• Food Court Healthier, Expands Options, Size – New items include fried pickles, grilled cheeseburgers, soft pretzels and pork nachos. A switch by many vendors to using High Oleic Soybean Oil will make for healthier Food Court staples and improve kitchen performance.
    • Lumberjacks, Lumberjills Demonstrate Logging Events – Watch an exhibition of lumberjacking events like axe throwing; crosscut sawing; springboard, standing and underhand chops; and the hot saw by the Pennsylvania Professional Lumberjack Organization. They’ll demonstrate multiple wood harvesting techniques and horse-drawn logging on Sunday, Jan. 11, at 6 p.m. in the Large Arena. Horse-drawn logging demonstrations will also be held through the week.
    • Family Ag Olympics – Have fun competing while learning about agriculture through ten stations in the new Farm Show Ag Olympics Saturday, Jan. 10, at 4 p.m. in the Equine Arena.
    Returning show highlights include:
    • Celebrity Cow Milking Contest – Always a crowd-pleaser, the contest on Friday, Jan. 16, at 2:30 p.m. features Agriculture Secretary George Greig competing with local media personalities and state legislators.
    • Great Grape Stomp – Two barefoot celebrity teams compete for top vintner honors in relay style to stomp the largest amount of juice from 30 pounds of grapes on Thursday, Jan. 15, at 5:30 p.m. Audience members can vote for their favorite team and enter to win prizes.
    • Celebrity Draft Horse Team Driving – Celebrity teams compete in a draft horse team driving competition Tuesday, Jan. 13, at 6 p.m.
    • “Today’s Agriculture” – An exhibit in a full-size barn displays modern production practices used to efficiently and safely produce our food supply. This year, learn how soybeans become soybean oil that is used in the PA Preferred Food Court.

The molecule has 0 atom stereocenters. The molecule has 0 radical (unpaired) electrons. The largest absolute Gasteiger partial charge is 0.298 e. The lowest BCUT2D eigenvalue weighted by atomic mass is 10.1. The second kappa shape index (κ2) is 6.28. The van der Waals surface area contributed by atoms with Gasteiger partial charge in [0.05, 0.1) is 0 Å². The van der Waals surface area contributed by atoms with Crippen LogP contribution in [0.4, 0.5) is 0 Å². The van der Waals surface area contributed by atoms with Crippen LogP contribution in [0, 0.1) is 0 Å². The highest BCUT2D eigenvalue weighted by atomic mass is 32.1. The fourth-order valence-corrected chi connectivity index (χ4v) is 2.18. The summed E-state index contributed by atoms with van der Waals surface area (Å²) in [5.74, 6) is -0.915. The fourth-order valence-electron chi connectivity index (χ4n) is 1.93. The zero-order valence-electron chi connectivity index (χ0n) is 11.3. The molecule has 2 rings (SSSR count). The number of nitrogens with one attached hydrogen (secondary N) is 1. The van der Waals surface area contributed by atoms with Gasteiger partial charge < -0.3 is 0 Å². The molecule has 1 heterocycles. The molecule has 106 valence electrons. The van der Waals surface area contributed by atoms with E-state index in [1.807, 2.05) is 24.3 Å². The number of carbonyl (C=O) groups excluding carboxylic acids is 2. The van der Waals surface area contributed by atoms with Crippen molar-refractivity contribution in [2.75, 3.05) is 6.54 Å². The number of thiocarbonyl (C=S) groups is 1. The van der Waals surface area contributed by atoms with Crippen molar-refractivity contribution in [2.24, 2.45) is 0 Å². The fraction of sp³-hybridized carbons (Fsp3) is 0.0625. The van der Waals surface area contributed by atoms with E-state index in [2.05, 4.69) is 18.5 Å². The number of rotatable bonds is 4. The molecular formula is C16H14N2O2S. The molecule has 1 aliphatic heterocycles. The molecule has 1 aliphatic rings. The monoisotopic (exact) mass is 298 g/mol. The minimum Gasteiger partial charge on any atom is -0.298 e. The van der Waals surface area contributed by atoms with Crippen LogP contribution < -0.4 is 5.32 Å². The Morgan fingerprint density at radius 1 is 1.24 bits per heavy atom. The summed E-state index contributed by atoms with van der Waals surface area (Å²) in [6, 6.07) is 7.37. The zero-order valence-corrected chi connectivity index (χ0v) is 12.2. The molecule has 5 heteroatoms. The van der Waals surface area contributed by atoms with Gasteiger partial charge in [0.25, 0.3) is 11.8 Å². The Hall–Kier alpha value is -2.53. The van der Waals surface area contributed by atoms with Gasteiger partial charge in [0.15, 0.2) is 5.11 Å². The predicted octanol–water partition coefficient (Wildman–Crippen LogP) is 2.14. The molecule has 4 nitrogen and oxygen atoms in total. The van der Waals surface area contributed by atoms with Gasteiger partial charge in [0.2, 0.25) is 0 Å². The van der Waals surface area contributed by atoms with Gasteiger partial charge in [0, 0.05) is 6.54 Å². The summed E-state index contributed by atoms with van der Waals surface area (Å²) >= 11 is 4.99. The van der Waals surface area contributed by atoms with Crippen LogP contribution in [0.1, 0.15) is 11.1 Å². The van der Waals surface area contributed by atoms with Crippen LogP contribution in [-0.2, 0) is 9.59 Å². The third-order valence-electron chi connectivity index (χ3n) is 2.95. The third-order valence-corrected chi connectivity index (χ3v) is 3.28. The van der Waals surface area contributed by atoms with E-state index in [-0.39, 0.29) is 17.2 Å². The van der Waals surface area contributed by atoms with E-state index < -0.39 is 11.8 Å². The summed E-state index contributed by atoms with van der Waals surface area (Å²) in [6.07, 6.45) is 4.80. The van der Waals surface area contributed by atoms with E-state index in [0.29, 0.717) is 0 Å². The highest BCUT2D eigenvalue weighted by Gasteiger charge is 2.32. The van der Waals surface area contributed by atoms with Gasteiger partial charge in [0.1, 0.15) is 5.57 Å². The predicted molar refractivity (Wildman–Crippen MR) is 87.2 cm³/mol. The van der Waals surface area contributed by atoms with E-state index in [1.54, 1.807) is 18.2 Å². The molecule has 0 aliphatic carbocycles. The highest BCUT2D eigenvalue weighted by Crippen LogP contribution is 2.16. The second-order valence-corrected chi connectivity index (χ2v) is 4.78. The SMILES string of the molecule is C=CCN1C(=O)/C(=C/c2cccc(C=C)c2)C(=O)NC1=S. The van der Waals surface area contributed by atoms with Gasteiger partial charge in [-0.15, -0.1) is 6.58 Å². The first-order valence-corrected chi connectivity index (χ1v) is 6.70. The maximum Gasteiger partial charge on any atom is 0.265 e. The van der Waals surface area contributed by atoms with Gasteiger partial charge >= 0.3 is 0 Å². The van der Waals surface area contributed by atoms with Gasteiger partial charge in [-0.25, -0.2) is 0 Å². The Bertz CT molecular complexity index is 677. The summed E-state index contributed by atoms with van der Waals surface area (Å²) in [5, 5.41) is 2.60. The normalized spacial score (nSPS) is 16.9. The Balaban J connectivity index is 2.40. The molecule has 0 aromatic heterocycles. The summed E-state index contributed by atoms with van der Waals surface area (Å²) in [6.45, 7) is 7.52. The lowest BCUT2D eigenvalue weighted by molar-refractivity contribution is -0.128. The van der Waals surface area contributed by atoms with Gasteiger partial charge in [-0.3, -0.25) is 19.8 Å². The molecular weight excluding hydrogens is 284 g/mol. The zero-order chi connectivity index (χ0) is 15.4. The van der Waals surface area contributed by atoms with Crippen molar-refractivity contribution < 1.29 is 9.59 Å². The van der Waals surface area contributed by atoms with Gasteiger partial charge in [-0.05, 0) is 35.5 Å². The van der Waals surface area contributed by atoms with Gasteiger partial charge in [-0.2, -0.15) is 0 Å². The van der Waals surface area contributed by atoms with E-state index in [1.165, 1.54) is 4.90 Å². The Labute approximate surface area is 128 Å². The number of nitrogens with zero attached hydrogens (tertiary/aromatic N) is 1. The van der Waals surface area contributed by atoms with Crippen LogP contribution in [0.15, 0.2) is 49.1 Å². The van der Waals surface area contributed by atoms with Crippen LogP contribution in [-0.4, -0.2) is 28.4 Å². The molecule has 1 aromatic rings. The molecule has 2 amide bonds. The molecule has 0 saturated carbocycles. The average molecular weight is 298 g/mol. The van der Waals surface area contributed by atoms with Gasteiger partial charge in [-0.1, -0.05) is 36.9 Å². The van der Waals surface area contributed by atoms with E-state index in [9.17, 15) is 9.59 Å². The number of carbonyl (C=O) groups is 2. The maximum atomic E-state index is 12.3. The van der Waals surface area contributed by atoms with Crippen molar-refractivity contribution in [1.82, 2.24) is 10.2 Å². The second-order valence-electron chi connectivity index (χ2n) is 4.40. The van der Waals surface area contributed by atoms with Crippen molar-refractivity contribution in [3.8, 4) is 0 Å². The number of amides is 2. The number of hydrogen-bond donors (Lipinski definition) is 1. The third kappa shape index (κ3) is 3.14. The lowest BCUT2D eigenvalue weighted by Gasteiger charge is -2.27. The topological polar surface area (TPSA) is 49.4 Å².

• “Parade of Agriculture” – During Opening Ceremonies Saturday, Jan. 10, at 10:30 a.m. representatives from each area of the Farm Show along with state commodity representatives parade through the Large Arena.
    • Farm Show Detectives – Young visitors can investigate Pennsylvania agriculture by visiting learning stations around the complex that offer hands-on lessons and activities. New this year are stops for exploring everyday ways agriculture touches our lives with Penn State, learning the parts of a tractor alongside a tractor amusement ride and discovering the importance of keeping dogs safe with the Department of Agriculture’s Bureau of Dog Law Enforcement.
    • Rabbit Hopping Competition – Celebrity guides will lead trained rabbits in a competition of speed and agility as the animals hop obstacles, similar to equine jumping, at 5 p.m. on Sunday, Jan. 11, in the Small Arena. Vote for the winning rabbit and you will be entered to win a prize.
    • Dairy Oxen Demonstration – Learn how settlers used dairy steers to build the nation during a dairy oxen demonstration on Tuesday, Jan. 12, from 8-10 a.m.
    The Pennsylvania Farm Show runs Jan. 10-16 from 8 a.m. to 9 p.m. and Jan. 17 from 8 a.m. to 5 p.m. Admission is free and parking is $10 in Farm Show lots. The Pennsylvania Farm Show Complex and Expo Center is easily accessible from nearby Interstate 81.
    For more information, visit www.farmshow.state.pa.us.

     

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    alan c. walkerDepartment of Community and Economic Development (DCED) Secretary C. Alan Walker today issued the following statement in response to the release of the Auditor General’s Special Performance Audit which evaluated funding awarded to businesses from five DCED programs from a prior administration, between 2007 and 2010.
    The five DCED programs included in the review were the: Customized Job Training (CJT); Opportunity Grant Program (OGP); Infrastructure Development Program (IDP); PA Industrial Development Authority (PIDA); and Small Business First (SBF). In 2011, the Corbett administration consolidated the CJT, OGP and IDP programs into the Pennsylvania First program. Additionally, the SBF program will be consolidated under PIDA per Act 161 of 2014.
    “The Auditor General’s report, which evaluates grants awarded prior to the Corbett administration, provides constructive recommendations; however, the report also contains a number of generalized statements rather than facts consistent with a typical audit.